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An Assault on Press Freedom

Jun 11, 2009, 6:34 AM

The jailing of two US journalists by the government of North Korea is not only high-handed but it also represents an attack on press freedom. Both journalists Euna Lee and Laura Ling are to serve 12 years in prison with hard labour. They were found guilty of "hostile acts" and illegal entry into North Korea. They had been arrested on 17 March while working on the China-North Korea border on a story about refugees.

Since their arrest, the entire world had pleaded with the Kim Jong-Il administration to show clemency and set the two journalists free. But going by the statement issued by the state-run KCNA news agency, the North Korean government was hell-bent on punishing both journalists for doing their job. It states: "The trial confirmed the grave crime they [the reporters] committed against the Korean nation and their illegal border crossing."

The issue now is not whether the charges were "baseless". Such a posture would not lead to the release of the two journalists who in our opinion were on a legitimate journalistic assignment. Due to the sort of diplomatic relations existing between Pyongyang and Washington, the North Korean government would gladly make some political capital out of the plight of the journalists. That outside observers were not allowed to witness the trial speaks volumes for the intentions of the North Korean government. That is why a lot of tact is needed in dealing with the situation. Outright confrontation would be counterproductive. What is needed right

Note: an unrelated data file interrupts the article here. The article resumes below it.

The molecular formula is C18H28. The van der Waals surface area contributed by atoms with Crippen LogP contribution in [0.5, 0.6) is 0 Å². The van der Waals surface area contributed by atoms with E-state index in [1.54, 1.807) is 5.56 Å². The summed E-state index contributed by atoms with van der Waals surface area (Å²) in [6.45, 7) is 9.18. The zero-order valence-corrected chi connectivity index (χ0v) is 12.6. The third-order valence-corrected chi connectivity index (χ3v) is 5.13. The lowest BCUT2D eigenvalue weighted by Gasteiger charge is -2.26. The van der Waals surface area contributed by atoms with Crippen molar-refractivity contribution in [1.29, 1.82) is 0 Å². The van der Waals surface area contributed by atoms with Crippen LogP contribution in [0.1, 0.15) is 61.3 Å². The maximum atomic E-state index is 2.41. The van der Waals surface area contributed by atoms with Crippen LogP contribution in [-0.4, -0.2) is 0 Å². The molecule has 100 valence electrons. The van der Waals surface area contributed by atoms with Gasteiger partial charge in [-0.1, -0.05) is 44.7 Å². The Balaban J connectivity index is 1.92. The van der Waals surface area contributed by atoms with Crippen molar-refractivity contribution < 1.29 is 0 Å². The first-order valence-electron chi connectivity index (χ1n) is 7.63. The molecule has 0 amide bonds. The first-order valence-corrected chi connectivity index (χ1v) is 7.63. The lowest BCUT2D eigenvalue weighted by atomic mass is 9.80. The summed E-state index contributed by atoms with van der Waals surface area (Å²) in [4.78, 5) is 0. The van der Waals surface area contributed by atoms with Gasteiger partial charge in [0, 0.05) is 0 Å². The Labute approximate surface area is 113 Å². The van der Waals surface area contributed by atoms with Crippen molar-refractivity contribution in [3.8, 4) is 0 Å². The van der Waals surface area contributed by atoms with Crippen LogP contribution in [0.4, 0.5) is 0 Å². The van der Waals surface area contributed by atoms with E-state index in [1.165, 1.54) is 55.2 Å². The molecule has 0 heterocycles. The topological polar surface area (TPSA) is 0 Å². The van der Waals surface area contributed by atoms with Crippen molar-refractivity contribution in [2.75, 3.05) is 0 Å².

now is dialogue and compromise that would lead to the release of the journalists.

This case has pointed up yet again the hazards of journalism. When a journalist is on a legitimate assignment, some people in some quarters could misconstrue that as "hostile acts" - whatever that means. It happens all the time, as journalists are almost always marked out as targets during armed conflicts. And in some cases, they are barred from entry certain countries because they are assumed to be spies. Nothing can be further from the truth. What security agencies and agents term as intelligence is what journalists regard as information that is meant for public consumption. The journalist gathers information for public consumption only; and not to aid specifically and purposely the strategic advantage of any government. Governments all over the world have people who are paid to gather intelligence for them.

We therefore join the rest of the world in appealing to the government of Kim Jong-Il to have a rethink on the plight of the journalists who were simply doing their job and release them. If he does that, then he stands a chance of making history as a respecter of press freedom and freedom of expression. And naturally, he would be in a better position to negotiate with Washington.

"A day, an hour of virtuous liberty is worth a whole eternity in bondage."

Joseph Addison